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EMBO J. 1990 May;9(5):1401-6.

The pat1 protein kinase controls transcription of the mating-type genes in fission yeast.

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Institute of Genetics, University of Copenhagen, Denmark.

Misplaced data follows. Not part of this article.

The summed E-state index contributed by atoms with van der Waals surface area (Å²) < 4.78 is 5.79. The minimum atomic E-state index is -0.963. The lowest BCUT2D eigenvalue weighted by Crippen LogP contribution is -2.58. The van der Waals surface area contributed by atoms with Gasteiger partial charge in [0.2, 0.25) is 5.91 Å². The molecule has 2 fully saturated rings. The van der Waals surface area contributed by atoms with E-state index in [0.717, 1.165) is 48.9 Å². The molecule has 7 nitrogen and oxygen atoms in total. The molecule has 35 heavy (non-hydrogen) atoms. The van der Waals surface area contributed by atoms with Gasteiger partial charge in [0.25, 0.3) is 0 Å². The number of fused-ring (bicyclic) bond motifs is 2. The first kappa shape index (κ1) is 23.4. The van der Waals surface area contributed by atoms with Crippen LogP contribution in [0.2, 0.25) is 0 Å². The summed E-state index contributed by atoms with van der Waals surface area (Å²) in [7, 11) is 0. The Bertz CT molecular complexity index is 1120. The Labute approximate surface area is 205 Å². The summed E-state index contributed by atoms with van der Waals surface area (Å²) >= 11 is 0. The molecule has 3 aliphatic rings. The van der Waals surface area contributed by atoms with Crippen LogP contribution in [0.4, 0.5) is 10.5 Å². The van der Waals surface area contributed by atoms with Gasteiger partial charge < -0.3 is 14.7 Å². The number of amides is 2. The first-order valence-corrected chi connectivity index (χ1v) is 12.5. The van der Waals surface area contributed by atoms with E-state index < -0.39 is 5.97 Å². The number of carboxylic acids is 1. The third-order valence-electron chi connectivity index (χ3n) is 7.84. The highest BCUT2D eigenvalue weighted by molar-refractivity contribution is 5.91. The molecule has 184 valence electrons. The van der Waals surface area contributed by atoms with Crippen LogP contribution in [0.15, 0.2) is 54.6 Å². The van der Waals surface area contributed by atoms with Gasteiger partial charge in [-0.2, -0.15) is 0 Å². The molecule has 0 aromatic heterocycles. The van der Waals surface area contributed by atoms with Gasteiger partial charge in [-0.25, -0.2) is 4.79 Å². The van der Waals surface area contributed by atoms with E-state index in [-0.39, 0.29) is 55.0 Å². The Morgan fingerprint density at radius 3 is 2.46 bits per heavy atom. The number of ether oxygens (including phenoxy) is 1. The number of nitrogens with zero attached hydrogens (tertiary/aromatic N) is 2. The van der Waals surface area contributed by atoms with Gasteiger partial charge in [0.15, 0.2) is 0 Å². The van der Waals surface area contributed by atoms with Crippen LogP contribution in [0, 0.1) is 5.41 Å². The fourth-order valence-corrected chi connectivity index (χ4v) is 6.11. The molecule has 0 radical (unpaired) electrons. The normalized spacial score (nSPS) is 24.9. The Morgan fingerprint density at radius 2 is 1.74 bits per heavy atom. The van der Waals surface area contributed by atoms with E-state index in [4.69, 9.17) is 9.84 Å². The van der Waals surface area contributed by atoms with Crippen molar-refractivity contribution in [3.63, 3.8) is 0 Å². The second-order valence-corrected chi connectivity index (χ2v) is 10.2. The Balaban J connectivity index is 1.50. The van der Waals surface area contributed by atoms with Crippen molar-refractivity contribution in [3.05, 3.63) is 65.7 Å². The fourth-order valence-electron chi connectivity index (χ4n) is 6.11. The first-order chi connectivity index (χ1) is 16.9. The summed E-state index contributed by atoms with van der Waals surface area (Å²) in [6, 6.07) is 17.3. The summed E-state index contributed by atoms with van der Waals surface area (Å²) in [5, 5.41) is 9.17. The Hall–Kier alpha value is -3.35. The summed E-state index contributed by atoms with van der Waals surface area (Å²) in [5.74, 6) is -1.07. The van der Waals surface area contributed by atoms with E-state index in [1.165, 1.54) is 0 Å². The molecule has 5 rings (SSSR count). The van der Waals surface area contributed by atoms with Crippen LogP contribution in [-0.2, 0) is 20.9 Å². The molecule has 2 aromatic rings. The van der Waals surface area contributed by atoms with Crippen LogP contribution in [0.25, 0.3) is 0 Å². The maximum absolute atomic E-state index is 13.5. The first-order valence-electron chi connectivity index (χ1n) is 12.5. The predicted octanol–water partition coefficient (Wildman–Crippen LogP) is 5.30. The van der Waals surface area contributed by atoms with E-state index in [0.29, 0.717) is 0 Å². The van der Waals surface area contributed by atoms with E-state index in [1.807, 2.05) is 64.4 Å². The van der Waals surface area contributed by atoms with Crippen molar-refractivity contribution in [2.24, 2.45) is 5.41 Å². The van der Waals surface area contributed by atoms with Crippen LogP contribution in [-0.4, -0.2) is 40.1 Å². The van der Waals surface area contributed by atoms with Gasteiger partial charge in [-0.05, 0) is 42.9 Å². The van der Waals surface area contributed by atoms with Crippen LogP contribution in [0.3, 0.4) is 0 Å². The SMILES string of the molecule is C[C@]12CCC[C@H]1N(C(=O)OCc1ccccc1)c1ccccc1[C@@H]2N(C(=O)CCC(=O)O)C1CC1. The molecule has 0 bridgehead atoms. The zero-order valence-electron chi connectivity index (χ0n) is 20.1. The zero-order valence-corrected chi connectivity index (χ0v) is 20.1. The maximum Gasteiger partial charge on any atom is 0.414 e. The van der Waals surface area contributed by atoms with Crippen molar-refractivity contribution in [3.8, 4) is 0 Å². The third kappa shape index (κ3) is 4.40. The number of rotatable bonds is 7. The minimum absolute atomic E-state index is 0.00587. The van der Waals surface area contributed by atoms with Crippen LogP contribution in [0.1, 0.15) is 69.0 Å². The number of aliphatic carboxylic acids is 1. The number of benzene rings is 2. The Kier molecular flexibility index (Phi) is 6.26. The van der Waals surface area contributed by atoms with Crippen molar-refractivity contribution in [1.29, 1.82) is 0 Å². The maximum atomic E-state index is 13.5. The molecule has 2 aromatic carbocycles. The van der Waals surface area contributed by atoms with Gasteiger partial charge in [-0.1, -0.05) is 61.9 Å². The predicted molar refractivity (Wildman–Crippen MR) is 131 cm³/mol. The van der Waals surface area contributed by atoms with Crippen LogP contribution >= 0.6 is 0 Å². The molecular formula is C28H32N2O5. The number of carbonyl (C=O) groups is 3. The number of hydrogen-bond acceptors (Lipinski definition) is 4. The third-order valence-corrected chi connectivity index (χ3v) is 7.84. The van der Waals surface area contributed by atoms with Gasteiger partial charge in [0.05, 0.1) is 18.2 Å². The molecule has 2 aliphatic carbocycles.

The developmental programme of fission yeast brings about a transition from mitotic cell division to the dormant state of ascospores. In response to nitrogen starvation, two cells of opposite mating type conjugate to form a diploid zygote, which then undergoes meiosis and sporulation. This differentiation process is characterized by a transcriptional induction of the mating-type genes. Conjugation can also be induced in pat1-ts mutants by a shift to a semi-permissive temperature. The pat1 gene encodes a protein kinase, which also functions further downstream in the developmental pathway controlling entry into meiosis. We have analysed transcriptional induction of mating-type genes in various strains--with and without a pat1-ts allele. In wild-type cells of P-mating type derepression occurs in two rounds. First, the mat1-Pc gene is induced in response to nitrogen starvation. Mutants in the map1 gene are defective in this process. In the following step the mat1-Pm gene is expressed in response to a pheromone signal generated by cells of M mating type. Both these controls are derepressed in the pat1-ts mutant at semipermissive temperature. Previous work has established that expression of the mating-type genes in the zygote leads to complete loss of pat1 protein kinase activity causing entry into meiosis. Thus, pat1 can promote its own inactivation. We suggest a model according to which a stepwise inactivation of pat1 leads to sequential derepression of the processes of conjugation and meiosis.

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